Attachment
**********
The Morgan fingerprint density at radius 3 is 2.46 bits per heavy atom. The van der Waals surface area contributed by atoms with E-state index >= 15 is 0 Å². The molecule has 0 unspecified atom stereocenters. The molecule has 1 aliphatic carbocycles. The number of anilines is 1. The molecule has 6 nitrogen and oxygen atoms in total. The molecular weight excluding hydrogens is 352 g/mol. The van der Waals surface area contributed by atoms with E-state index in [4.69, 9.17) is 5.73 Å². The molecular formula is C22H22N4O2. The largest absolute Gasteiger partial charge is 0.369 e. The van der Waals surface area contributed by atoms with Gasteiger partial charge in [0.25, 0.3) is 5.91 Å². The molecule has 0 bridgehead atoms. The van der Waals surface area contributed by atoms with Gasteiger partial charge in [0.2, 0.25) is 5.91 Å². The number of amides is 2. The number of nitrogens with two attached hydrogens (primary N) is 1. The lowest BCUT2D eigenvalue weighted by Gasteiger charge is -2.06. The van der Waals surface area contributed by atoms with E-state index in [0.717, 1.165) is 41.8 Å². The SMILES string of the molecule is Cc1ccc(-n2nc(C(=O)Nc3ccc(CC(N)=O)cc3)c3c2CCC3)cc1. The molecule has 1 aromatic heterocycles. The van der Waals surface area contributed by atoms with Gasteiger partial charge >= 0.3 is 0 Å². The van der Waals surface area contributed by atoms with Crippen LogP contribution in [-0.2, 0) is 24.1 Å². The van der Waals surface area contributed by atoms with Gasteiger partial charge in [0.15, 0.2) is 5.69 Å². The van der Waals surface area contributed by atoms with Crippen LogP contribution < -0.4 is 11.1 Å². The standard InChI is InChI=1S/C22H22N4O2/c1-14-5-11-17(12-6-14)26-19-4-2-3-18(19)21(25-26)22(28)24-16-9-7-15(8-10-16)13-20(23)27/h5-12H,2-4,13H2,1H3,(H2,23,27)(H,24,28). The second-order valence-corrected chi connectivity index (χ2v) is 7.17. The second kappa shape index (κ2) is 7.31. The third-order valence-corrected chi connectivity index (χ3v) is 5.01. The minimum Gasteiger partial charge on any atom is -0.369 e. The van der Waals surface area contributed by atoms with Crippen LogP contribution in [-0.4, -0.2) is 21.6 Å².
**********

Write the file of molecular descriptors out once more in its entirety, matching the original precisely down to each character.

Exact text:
The Morgan fingerprint density at radius 3 is 2.46 bits per heavy atom. The van der Waals surface area contributed by atoms with E-state index >= 15 is 0 Å². The molecule has 0 unspecified atom stereocenters. The molecule has 1 aliphatic carbocycles. The number of anilines is 1. The molecule has 6 nitrogen and oxygen atoms in total. The molecular weight excluding hydrogens is 352 g/mol. The van der Waals surface area contributed by atoms with E-state index in [4.69, 9.17) is 5.73 Å². The molecular formula is C22H22N4O2. The largest absolute Gasteiger partial charge is 0.369 e. The van der Waals surface area contributed by atoms with Gasteiger partial charge in [0.25, 0.3) is 5.91 Å². The molecule has 0 bridgehead atoms. The van der Waals surface area contributed by atoms with Gasteiger partial charge in [0.2, 0.25) is 5.91 Å². The number of amides is 2. The number of nitrogens with two attached hydrogens (primary N) is 1. The lowest BCUT2D eigenvalue weighted by Gasteiger charge is -2.06. The van der Waals surface area contributed by atoms with E-state index in [0.717, 1.165) is 41.8 Å². The SMILES string of the molecule is Cc1ccc(-n2nc(C(=O)Nc3ccc(CC(N)=O)cc3)c3c2CCC3)cc1. The molecule has 1 aromatic heterocycles. The van der Waals surface area contributed by atoms with Gasteiger partial charge >= 0.3 is 0 Å². The van der Waals surface area contributed by atoms with Crippen LogP contribution in [-0.2, 0) is 24.1 Å². The van der Waals surface area contributed by atoms with Gasteiger partial charge in [0.15, 0.2) is 5.69 Å². The van der Waals surface area contributed by atoms with Crippen LogP contribution < -0.4 is 11.1 Å². The standard InChI is InChI=1S/C22H22N4O2/c1-14-5-11-17(12-6-14)26-19-4-2-3-18(19)21(25-26)22(28)24-16-9-7-15(8-10-16)13-20(23)27/h5-12H,2-4,13H2,1H3,(H2,23,27)(H,24,28). The second-order valence-corrected chi connectivity index (χ2v) is 7.17. The second kappa shape index (κ2) is 7.31. The third-order valence-corrected chi connectivity index (χ3v) is 5.01. The minimum Gasteiger partial charge on any atom is -0.369 e. The van der Waals surface area contributed by atoms with Crippen LogP contribution in [-0.4, -0.2) is 21.6 Å².